- The WHI estrogen plus progestin substudy reported increased risks of stroke, DVT, pulmonary embolism (PE) and myocardial infarction (MI)
- The WHI estrogen plus progestin substudy reported increased risks of invasive breast cancer
- The WHIMS estrogen plus progestin ancillary study of WHI reported an increased risk of probable dementia in postmenopausal women 65 years of age and older
- Imvexxy™ is contraindicated in women with any of the following conditions: undiagnosed abnormal genital bleeding; known, suspected, or history of breast cancer; known or suspected estrogen-dependent neoplasia; active DVT, PE, or history of these conditions; active arterial thromboembolic disease or a history of these conditions; known anaphylactic reaction or angioedema to Imvexxy; known liver impairment or disease; known protein C, protein S, or antithrombin deficiency, or other known thrombophilic disorders.
WARNINGS AND PRECAUTIONS
- Imvexxy is intended only for vaginal administration. Systemic absorption may occur with the use of Imvexxy.
- The use of estrogen-alone and estrogen plus progestin therapy has been reported to result in an increase in abnormal mammograms requiring further evaluation.
- The WHI estrogen plus progestin substudy reported a statistically non-significant increased risk of ovarian cancer. A meta-analysis of 17 prospective and 35 retrospective epidemiology studies found that women who used hormonal therapy for menopausal symptoms had an increased risk for ovarian cancer. The exact duration of hormone therapy use associated with an increased risk of ovarian cancer, however, is unknown.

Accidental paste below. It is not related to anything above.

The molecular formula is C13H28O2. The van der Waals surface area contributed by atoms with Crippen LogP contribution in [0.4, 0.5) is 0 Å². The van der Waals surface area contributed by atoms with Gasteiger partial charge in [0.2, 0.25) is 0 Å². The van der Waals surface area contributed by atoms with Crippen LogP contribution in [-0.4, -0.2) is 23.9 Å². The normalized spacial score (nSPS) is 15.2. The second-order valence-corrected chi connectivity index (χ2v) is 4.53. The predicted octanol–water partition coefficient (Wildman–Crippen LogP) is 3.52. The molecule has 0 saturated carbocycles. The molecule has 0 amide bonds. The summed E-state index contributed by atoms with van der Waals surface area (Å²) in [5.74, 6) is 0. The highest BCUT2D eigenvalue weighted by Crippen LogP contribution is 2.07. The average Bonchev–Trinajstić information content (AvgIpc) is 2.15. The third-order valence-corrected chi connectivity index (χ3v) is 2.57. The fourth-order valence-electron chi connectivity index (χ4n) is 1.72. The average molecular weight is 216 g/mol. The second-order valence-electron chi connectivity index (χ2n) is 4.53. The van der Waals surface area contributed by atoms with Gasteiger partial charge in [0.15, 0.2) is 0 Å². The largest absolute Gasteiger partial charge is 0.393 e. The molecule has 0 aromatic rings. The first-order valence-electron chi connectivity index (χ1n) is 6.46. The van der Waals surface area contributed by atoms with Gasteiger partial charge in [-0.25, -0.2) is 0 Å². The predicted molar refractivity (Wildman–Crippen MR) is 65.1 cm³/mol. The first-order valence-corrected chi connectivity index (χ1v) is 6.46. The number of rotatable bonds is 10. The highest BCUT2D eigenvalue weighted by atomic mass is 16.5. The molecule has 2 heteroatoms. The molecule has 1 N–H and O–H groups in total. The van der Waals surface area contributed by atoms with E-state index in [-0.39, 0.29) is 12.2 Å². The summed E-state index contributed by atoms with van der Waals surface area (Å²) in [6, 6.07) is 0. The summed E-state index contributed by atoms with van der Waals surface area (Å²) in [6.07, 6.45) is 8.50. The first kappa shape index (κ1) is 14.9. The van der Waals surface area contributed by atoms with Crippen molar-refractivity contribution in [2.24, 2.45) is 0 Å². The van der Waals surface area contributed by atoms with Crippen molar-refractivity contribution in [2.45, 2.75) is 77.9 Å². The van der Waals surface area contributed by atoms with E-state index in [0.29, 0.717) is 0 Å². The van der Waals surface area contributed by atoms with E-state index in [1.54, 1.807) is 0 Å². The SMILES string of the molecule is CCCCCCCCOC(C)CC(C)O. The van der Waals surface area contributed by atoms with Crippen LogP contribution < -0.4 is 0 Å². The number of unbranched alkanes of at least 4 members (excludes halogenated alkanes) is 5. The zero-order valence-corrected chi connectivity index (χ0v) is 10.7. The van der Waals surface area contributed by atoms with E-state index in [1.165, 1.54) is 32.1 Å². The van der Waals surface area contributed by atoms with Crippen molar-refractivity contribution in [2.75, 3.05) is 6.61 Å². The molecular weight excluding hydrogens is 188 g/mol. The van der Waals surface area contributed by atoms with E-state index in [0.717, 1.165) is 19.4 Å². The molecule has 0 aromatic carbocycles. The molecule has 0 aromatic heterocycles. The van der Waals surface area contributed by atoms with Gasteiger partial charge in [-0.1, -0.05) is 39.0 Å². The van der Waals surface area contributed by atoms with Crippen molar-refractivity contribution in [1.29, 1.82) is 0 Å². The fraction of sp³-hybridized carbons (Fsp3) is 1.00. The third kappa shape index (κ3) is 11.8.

- Other warnings include: gallbladder disease; severe hypercalcemia, loss of vision, severe hypertriglyceridemia or cholestatic jaundice.
- Estrogen therapy may cause an exacerbation of asthma, diabetes mellitus, epilepsy, migraine, porphyria, systemic lupus erythematosus, and hepatic hemangiomas and should be used with caution in women with these conditions.
- Women on thyroid replacement therapy should have their thyroid function monitored.
- The most common adverse reaction with Imvexxy (incidence ≥ 3 percent) and greater than placebo was headache.
Please note that this information is not comprehensive. Please visit www.Imvexxy.com for the Full Prescribing Information, including the Boxed WARNING.
About TherapeuticsMD, Inc.
TherapeuticsMD, Inc. is an innovative healthcare company focused on developing and commercializing novel products exclusively for women. Our products are designed to address the unique changes and challenges women experience through the various stages of their lives with a therapeutic focus in family planning, reproductive health, and menopause management. The company is committed to advancing the health of women and championing awareness of their healthcare issues. To learn more about TherapeuticsMD, please visit www.therapeuticsmd.com or follow us on Twitter: @TherapeuticsMD and on Facebook: TherapeuticsMD.